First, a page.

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Singaporean Scientists Find New Way to Break Down Plastic

It's a brave new world.

According to Mothership, a group of scientists at Nanyang Technological University (NTU) in Singapore have pioneered a new method of breaking down plastic waste.

Led by Assistant Professor Soo Han Sen, a team figured out over the last two years how to use a catalyst to dissolve plastics in a solvent over a period of just six days. This is far less time than it usually takes for plastic to break down. And what makes this breakthrough even more impressive is the fact that the broken-down plastic can be used for fuel.

In a press release, NTU explains: "In lab experiments, the research team mixed plastics with their catalyst in a solvent, which allows the solution to harness light energy and convert the dissolved plastics into formic acid - a chemical used in fuel cells to provide electricity."

The catalyst was made out of vanadium, a cheap metal commonly used in steel alloys for vehicles and aluminum alloys for aircraft.

The press release went on: "When the vanadium-based catalyst was dissolved in a solution containing a non-biodegradable consumer plastic like polyethylene and exposed to artificial sunlight, it broke down the carbon-carbon bond within the plastic in six days."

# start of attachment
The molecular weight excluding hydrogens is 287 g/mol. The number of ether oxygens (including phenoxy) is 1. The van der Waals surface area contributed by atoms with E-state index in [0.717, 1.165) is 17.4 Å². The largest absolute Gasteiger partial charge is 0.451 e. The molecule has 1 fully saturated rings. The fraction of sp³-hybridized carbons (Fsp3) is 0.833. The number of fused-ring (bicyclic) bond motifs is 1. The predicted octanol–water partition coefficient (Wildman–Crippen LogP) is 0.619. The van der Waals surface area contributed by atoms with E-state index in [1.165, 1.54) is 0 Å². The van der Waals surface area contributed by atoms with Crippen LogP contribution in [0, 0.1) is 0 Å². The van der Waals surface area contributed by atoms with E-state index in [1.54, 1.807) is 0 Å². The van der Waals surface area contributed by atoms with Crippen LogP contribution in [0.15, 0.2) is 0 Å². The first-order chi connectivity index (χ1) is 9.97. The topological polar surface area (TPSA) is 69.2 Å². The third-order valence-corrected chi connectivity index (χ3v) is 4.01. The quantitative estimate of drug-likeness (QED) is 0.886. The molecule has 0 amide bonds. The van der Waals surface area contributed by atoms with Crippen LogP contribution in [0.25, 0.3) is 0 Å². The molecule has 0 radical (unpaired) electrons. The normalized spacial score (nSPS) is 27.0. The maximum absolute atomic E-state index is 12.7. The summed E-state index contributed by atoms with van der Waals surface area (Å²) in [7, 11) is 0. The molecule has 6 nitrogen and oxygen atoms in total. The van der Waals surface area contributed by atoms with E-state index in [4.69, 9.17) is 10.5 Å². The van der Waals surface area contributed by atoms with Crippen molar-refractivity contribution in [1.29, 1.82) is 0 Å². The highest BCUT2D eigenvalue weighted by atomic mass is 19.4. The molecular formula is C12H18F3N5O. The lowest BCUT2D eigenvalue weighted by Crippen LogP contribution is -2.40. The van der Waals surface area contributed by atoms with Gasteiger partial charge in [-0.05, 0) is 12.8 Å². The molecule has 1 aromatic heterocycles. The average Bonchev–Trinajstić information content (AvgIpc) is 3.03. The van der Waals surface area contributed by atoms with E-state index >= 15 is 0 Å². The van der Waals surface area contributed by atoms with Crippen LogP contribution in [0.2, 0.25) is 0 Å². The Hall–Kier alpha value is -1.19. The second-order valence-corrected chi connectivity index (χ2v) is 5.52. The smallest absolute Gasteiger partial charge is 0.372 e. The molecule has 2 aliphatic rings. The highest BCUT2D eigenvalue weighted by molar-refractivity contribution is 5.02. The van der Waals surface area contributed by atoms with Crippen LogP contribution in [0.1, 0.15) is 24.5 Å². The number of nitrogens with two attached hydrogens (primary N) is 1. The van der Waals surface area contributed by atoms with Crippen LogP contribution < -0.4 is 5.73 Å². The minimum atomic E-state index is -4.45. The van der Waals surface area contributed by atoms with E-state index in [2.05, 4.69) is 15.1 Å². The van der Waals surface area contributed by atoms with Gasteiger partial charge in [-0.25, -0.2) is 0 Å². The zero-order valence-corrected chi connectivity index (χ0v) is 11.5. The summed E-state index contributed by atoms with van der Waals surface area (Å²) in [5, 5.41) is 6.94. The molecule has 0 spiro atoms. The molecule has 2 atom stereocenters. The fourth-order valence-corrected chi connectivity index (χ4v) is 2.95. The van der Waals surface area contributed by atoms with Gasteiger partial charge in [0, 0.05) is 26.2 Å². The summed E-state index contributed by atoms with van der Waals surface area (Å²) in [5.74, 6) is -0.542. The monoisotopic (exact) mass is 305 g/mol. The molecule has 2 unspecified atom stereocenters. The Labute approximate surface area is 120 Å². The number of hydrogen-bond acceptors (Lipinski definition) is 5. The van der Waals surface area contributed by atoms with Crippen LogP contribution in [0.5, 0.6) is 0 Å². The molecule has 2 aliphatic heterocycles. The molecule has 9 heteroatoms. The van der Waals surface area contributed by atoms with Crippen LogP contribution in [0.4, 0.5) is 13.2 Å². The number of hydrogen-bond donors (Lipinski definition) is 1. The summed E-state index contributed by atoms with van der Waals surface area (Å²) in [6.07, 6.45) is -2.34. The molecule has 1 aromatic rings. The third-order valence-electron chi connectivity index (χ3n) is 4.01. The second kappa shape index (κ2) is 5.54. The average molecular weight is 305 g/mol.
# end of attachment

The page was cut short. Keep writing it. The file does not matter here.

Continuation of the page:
The resulting formic acid could, in theory, be used by power plants or in hydrogen fuel cells for vehicles.

NTU quoted Professor Soo as saying, "We aimed to develop sustainable and cost-effective methods to harness sunlight to manufacture fuels and other chemical products. This new chemical treatment is the first reported process that can completely break down a non-biodegradable plastic such as polyethylene using visible light and a catalyst that does not contain heavy metals."

Currently, the bulk of Singapore's plastic waste is incinerated, a process that produces harmful greenhouse gases, while the resulting ash is taken to the Semakau landfill, which is expected to run out of space by 2035.

Soo and his team are now refining the process to determine whether plastics can be broken down into other useful fuels, such as hydrogen gas.

While such research is still in the experiment phase, it is an exciting development for a world plagued by plastic waste. Vietnam, for example, is struggling to find ways to efficiently recycle the massive amounts of plastic waste produced every day.